Jeffrey Eugenides Pulitzer Prize winning masterpiece, Middlesex, is a rich family saga spanning three generations and takes the reader from Greece to Detroit on a whirlwind ride of rich, original language and spot on characterization. The story of Calliope Stephanides - an American born intersex individual with strong Greek heritage - is narrated by Cal...Calliope's adult male counterpart.
Middlesex is a tragic story which is comically portrayed using Greek mythology. Eugenides is a talented writer - his vivid descriptions are filled with the lush sensations of life. The characters who people this wonderful novel are fully developed; their flaws and imperfections revealed even through the names they are given: The Object (Calliope's teenage love interest), Chapter Eleven (Cal's brother), and a vast array of other characters based on mythical stories. Even the title of the book is steeped in symbolism.
Middlesex! Did anybody ever live in a house as strange? As sci-fi? As futuristic and outdated at the same time? A house that was more like communism, better in theory than reality? -From Middlesex, page 258-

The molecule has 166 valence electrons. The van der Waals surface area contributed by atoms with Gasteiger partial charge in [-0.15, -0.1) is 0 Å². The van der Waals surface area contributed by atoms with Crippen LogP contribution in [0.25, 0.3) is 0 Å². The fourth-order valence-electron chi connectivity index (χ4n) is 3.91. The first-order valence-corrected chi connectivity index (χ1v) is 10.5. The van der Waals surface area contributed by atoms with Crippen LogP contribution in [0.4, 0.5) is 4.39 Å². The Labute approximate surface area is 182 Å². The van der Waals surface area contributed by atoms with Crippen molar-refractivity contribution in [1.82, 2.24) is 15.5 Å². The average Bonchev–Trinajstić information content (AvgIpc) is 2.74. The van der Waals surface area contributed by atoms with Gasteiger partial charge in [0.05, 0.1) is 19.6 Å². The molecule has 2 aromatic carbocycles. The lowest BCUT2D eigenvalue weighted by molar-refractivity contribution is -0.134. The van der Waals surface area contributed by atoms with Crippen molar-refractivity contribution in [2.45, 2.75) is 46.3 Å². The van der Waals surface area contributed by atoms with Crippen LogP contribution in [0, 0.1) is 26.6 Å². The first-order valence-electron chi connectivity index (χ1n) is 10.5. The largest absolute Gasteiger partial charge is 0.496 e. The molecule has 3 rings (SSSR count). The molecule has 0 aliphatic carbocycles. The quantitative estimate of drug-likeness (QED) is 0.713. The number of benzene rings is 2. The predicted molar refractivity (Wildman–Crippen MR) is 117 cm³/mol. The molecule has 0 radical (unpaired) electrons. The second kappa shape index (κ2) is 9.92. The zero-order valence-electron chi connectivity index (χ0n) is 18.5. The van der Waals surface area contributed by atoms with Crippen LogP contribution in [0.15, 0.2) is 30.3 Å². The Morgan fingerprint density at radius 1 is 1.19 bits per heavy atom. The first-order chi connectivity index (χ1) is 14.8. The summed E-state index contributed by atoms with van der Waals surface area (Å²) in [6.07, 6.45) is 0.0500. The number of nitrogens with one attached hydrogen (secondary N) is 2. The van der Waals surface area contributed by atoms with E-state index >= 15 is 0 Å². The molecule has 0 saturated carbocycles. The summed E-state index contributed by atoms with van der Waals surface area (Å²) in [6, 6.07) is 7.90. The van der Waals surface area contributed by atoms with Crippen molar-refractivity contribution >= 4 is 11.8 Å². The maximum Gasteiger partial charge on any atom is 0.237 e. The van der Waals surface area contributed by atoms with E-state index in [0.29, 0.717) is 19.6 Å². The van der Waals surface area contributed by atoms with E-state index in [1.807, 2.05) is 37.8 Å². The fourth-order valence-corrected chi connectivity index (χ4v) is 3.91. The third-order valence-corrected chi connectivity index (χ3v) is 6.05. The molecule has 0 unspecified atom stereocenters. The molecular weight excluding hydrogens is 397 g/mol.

The novel is essentially two stories: the history of a Greek family who carries a recessive gene; and the coming of age story of the main character - Calliope. At times it was easy to forget that this huge novel was written by a man. Eugenides wonderful insight into the thoughts of an awkward, self-conscious teenage girl is finely illustrated in this scene in the locker room after a field hockey game:
In front of me girls were entering and exiting the showers. The flashes of nakedness were like shouts going off. A year or so earlier these same girls had been porcelain figurines, gingerly dipping their toes into the disinfectant basin at the public pool. Now they were magnificent creatures. Moving through the humid air, I felt like a snorkeler. On I came, kicking my heavy, padded legs and gaping through the goalie mask at the fantastic underwater life all around me. Sea anemones sprouted from between my classmates' legs. They came in all colors, black, brown, electric yellow, vivid red. higher up, their breasts bobbed like jellyfish, softly pulsing, tipped with stinging pink. Everything was waving int he current, feeding on microscopic plankton, growing bigger by the minute. The shy, plump girls were like sea lions, lurking in the depths. -From Middlesex, page 297-
The novel is an exploration of immigration and the split loyalties that immigrants face. Eugenides parallels this theme with that of identity in general using the pain of adolescence and the confusion of sexual identity as spring boards to delve into the human psyche.
Middlesex is a vividly imaginative novel - epic in its scope and sensitively wrought. It is well deserving of the Pulitzer Prize.
Highly recommended; rated 4.5/5; read my original review here.